Modern living often forces us into situations of sensory overload involving competing voices on a bustling street or at a crowded cocktail party. The process by which our brains selectively hear or ignore voices and sounds is a fascinating one.
New research from Queen's University suggests that middle-aged couples are able to selectively tune out each other’s speech so they can pay greater attention to other people talking.
The study, published in the journal Psychological Science, found that husbands and wives become so familiar with one another’s pitch and sound that they can distinguish it from background noise and ignore it if necessary. However, this ability diminished with age.
“Middle-age people can ignore their spouse — older people aren’t able to as much,” says researcher Ingrid Johnsrude. “The benefit of familiarity is very large.”
Johnsrude and her colleagues asked married couples, aged 44-79, to record themselves reading scripted instructions out loud. Later, each participant put on a pair of headphones and listened to the recording of his or her spouse as it played simultaneously with a recording of an unfamiliar voice.
The first experiment involved asked participants what the stranger's voice was saying, and the second experiment asked participants to report what their spouse was saying.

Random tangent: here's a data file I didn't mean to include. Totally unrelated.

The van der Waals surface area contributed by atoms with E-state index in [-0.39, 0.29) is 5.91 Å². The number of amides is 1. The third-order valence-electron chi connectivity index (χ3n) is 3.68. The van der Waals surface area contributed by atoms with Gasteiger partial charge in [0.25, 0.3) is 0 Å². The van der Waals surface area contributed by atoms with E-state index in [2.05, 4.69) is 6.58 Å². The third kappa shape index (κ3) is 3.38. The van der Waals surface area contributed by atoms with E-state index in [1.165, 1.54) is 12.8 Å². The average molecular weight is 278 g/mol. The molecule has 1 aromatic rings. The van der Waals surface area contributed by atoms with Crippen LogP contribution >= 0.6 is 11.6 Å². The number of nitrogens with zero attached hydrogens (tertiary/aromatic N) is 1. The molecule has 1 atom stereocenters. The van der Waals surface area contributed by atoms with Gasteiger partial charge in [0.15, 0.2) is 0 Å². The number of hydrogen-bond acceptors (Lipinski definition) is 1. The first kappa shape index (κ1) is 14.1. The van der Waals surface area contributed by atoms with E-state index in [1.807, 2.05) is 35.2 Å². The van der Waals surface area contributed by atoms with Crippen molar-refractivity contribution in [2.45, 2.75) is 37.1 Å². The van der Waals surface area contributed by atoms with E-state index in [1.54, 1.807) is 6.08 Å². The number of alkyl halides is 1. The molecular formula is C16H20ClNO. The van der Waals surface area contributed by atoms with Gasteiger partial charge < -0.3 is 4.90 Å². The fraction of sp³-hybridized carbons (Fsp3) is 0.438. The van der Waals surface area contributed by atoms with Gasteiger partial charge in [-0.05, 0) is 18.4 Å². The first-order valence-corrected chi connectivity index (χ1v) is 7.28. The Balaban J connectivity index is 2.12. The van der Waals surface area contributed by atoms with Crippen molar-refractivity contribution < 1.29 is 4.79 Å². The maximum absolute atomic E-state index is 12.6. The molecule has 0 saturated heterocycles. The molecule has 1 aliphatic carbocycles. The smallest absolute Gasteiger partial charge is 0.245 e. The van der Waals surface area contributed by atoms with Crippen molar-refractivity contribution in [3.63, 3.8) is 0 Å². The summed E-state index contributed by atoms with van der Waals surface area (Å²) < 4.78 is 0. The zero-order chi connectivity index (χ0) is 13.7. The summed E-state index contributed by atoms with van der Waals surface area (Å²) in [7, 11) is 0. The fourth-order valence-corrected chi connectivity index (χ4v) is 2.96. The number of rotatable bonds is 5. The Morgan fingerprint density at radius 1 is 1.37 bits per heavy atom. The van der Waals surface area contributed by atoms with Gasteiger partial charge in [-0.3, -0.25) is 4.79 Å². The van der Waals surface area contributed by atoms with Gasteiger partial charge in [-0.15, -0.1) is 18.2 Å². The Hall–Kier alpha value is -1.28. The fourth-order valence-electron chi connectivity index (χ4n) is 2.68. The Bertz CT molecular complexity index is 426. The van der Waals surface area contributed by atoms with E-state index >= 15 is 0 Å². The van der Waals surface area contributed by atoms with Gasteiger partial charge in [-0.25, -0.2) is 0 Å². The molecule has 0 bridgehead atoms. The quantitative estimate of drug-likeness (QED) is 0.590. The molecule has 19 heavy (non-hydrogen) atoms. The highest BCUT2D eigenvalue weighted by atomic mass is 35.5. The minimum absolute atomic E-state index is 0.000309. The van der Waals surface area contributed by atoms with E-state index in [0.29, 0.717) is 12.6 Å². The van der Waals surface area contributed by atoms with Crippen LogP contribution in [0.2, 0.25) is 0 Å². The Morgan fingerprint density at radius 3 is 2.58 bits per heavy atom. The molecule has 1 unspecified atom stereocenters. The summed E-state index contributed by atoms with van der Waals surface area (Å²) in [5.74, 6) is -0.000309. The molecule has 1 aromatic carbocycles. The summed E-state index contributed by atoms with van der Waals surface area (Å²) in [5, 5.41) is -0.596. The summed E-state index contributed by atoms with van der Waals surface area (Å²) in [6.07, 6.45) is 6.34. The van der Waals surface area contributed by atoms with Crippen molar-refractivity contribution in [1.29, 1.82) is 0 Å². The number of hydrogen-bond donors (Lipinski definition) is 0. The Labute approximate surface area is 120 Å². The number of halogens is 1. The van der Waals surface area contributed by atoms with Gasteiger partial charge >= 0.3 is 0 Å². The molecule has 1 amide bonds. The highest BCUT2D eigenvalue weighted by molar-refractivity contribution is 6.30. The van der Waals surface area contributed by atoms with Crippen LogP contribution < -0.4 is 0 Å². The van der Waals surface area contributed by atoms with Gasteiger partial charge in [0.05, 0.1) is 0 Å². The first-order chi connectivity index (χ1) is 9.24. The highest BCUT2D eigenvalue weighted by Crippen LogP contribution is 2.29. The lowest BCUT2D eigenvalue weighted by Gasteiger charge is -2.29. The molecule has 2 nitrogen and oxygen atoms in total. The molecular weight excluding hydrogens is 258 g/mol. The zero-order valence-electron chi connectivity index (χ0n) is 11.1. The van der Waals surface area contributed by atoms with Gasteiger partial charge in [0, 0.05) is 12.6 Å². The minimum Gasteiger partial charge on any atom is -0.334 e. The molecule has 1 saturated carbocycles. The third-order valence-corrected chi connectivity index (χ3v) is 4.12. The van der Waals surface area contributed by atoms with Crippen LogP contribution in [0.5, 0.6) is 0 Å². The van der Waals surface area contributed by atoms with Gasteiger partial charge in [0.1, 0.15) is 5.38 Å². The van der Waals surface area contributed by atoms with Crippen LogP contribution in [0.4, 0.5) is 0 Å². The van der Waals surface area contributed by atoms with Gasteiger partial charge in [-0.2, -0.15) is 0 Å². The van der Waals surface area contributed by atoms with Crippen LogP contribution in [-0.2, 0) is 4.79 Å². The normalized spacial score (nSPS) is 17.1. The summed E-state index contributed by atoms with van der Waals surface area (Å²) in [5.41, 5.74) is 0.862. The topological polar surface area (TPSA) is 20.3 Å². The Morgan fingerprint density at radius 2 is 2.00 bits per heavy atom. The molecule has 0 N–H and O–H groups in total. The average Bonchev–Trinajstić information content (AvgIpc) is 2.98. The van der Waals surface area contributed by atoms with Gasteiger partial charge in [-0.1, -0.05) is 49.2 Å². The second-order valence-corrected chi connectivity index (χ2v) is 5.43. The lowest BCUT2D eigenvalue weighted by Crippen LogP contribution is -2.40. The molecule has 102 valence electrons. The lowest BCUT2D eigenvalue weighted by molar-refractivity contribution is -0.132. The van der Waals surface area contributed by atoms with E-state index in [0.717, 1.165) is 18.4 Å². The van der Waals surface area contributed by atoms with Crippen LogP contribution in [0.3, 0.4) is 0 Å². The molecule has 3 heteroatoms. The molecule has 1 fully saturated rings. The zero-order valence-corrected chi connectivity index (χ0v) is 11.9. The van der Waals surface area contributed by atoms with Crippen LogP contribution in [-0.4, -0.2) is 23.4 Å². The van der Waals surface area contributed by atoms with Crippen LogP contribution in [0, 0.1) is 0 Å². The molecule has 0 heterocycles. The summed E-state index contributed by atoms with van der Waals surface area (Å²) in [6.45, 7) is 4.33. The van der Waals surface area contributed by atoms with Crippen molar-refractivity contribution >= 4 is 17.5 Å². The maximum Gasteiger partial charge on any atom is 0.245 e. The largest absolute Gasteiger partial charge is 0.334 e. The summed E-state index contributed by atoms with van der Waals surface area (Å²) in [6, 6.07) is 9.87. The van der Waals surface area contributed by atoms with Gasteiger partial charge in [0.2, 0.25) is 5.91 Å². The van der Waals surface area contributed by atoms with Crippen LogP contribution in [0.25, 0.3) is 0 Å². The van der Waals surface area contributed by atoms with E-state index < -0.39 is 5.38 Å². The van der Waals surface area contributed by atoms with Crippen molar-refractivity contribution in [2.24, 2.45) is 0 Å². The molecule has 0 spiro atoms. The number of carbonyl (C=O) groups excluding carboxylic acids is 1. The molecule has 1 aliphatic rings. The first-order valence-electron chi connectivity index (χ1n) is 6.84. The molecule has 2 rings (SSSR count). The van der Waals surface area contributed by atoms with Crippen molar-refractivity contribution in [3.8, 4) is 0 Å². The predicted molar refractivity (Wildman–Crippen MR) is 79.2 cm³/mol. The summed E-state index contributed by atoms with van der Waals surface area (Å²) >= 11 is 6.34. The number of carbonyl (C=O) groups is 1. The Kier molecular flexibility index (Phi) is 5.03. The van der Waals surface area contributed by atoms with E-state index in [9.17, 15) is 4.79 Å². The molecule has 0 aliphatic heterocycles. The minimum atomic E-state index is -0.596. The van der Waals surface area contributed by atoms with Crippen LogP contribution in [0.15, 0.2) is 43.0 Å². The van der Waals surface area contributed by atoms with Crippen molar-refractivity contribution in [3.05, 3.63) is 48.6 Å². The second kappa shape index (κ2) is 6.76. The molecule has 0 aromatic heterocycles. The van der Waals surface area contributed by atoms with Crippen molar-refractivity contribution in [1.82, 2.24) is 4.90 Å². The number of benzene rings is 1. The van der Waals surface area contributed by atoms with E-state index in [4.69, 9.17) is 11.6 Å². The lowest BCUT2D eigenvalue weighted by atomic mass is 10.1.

When the subjects were asked to focus on the unfamiliar voice, the middle-aged participants more accurately reported the unfamiliar voice than older people.
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“The middle-aged adults were able to use what they knew about the familiar voice to perceptually separate and ignore it, so as to hear the unfamiliar voice better,” Johnsrude explains.
However, when participants had report what their spouses said, age was not a factor. Both middle-aged and older adults were equally accurate in their assessments, and in fact, were more accurate than when reporting the stranger's voice.
The researchers believe their study demonstrates the overall benefit of a familiar voice, particularly since older people often have a hard time hearing speech.
“Our study identifies a cognitive factor — voice familiarity — that could help older listeners to hear better in these situations,” says Johnsrude.